Jangajji (장아찌) is a broad term in Korean cuisine including many different pickles, some fermented and some not. There are newer, Western influenced vinegar pickles that fall under the same category, however much of the more traditional jangajjis involve fermentation in a seasoned soy brine. It is a useful way or preserving gluts quite quickly, as you can often have a running brine teeming with microbes.
There are some simple processes involved to consider, if you were to improvise.
You want to control the moisture level of your vegetable. Any greens, such as asparagus, kales, beet tops etc, would be best prepared by being dried first, then submerged in your brine.
You want to ensure a good texture, and some tougher greens are often blanched before they are dried.
You want to make sure your ingredients are safe being preserved raw, so a lot of mushrooms require a quick blanch.
Whenever you preserve something in your brine, it will inevitably release moisture and other bits for lack of a better word. It is good practice to strain the contents after a week, bring the brine to a boil, skim off any impurities, cool to room temperature and re-pot the veg in the brine.
Aside from that, you can make the brine as flavourful as you like. A lot of Korean temple food relies on simple but deep flavours, and their jangajji liqueur will often consist of a highly aromatic stock.
Garlic Jangajji recipe
900g garlic, peeled and trimmed
750ml white wine or pickling vinegar
375ml soy sauce
1.5 tablespoons salt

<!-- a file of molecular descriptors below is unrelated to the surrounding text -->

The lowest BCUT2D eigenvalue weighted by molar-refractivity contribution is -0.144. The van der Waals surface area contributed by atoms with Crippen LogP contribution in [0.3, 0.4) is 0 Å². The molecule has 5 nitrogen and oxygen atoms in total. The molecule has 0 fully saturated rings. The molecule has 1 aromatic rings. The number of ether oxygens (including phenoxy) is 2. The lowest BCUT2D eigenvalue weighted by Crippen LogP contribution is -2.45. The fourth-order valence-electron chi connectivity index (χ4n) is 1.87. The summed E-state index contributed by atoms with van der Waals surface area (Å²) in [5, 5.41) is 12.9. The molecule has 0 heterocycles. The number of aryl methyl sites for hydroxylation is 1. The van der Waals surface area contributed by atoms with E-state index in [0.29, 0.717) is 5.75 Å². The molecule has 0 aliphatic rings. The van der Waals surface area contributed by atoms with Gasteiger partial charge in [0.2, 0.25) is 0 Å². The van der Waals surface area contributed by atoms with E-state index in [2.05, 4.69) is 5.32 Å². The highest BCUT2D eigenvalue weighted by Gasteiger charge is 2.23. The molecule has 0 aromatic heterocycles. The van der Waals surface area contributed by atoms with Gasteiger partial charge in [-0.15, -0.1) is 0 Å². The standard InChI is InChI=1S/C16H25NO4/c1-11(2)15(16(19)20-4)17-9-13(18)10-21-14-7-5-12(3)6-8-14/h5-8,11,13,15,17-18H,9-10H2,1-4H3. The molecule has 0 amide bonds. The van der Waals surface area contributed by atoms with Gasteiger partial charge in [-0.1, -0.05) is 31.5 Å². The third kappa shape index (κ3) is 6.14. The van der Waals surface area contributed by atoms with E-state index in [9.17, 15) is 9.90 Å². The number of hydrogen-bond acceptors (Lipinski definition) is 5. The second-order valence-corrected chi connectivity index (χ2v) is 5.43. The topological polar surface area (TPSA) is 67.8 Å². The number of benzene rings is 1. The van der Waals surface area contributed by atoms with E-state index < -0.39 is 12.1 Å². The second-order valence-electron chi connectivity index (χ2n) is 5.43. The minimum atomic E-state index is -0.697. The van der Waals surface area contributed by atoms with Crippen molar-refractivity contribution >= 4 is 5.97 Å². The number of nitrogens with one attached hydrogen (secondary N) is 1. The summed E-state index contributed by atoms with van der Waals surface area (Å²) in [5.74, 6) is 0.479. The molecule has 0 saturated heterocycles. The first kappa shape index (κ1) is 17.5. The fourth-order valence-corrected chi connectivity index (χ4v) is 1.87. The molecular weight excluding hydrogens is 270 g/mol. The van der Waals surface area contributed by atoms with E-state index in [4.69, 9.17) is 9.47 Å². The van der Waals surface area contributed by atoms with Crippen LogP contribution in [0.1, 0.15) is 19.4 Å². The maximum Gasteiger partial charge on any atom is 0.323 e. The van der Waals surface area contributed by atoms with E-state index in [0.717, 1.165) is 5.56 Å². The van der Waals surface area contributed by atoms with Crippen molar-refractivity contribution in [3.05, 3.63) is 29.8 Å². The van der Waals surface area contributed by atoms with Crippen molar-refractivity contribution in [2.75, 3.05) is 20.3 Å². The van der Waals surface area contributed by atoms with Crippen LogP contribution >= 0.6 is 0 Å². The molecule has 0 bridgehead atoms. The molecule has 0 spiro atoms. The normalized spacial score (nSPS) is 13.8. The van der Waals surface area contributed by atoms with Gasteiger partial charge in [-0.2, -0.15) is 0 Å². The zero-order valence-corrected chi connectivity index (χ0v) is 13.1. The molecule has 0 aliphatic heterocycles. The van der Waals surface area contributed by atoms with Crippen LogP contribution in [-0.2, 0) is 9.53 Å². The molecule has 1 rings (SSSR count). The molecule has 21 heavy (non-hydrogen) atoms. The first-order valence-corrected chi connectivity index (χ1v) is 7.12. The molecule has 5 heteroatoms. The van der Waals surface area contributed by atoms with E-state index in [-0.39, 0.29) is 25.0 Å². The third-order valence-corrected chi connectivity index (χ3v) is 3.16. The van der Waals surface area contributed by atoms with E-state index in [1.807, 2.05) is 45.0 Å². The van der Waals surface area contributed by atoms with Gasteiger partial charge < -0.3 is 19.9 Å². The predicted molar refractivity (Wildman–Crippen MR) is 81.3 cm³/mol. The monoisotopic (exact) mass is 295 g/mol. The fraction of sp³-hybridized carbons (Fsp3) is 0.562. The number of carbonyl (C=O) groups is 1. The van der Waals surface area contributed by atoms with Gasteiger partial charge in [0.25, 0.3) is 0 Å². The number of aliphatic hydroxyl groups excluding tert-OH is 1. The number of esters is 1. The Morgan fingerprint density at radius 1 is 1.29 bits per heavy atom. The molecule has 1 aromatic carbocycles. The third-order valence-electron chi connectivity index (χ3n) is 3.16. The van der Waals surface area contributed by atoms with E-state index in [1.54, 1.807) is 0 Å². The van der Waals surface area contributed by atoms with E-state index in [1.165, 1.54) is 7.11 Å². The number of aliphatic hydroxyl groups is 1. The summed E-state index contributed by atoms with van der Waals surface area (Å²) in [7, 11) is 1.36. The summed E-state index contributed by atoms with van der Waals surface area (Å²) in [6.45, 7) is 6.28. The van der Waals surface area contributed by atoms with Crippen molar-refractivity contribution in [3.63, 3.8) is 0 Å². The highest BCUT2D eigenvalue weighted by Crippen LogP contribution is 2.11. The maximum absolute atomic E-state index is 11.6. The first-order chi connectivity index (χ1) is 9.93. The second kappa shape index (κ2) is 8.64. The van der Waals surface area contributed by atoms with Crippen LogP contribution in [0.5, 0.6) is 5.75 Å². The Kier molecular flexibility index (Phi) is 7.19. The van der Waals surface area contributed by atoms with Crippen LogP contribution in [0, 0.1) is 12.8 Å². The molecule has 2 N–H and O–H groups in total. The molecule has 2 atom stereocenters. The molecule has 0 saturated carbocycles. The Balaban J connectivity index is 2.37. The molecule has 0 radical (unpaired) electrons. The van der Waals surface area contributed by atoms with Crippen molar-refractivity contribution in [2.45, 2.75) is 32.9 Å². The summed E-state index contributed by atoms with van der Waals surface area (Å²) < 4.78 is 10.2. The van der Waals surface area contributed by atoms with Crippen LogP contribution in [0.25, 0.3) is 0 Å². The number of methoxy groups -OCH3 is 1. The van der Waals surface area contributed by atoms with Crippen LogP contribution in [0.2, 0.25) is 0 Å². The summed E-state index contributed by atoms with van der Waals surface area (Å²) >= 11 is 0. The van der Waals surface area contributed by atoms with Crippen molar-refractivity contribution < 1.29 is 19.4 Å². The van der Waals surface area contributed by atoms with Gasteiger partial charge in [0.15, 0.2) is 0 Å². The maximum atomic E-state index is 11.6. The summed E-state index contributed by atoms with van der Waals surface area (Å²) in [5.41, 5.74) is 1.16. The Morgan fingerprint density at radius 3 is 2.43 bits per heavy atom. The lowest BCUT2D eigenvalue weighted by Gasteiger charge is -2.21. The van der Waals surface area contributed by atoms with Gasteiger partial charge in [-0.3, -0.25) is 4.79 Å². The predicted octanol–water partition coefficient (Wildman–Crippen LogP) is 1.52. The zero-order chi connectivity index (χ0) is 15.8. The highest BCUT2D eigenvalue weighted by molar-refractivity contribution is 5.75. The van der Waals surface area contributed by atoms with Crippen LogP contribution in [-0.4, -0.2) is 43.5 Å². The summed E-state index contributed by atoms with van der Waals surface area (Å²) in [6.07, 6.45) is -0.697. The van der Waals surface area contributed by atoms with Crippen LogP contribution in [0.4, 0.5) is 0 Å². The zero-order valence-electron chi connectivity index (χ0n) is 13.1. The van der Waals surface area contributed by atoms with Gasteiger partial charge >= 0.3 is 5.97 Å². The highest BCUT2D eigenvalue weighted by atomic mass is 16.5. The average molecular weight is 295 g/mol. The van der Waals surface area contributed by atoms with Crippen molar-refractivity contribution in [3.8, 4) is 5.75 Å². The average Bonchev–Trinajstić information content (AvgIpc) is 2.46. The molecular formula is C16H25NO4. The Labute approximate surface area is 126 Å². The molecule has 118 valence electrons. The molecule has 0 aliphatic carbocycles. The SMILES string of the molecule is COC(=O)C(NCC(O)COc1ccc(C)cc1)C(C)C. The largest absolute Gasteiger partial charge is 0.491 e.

Submerge the garlic cloves in vinegar and leave for 7 days in fridge.
Prepare your brine by bringing the soy sauce, stock, sugar and salt to boil. A veg stock with ginger, garlic, peppercorns and dried chilli works well, and you may also add soju or sake at this point.
Add your garlic to the cooled brine and leave at room temperature.
After 3 to 4 days, strain the brine and bring to boil, skimming any impurities. Add the garlic back to the cooled brine and leave for a further 2 to 3 weeks in the fridge, until the garlic is suitably fermented.
Other jangajji ideas
For root vegetables, you can salt and dry thin slices and preserve them in a similar way. This worked well last year with beetroot, which we sliced fairly thick, salted and dried in the sun before brining them to ferment. We then sliced them very thinly and used it as a punchy side dish.
It also works well with garlic stems, which don’t require any salting or drying. You can simply replace the garlic in the previous recipe with the stems, and miss out the vinegar step.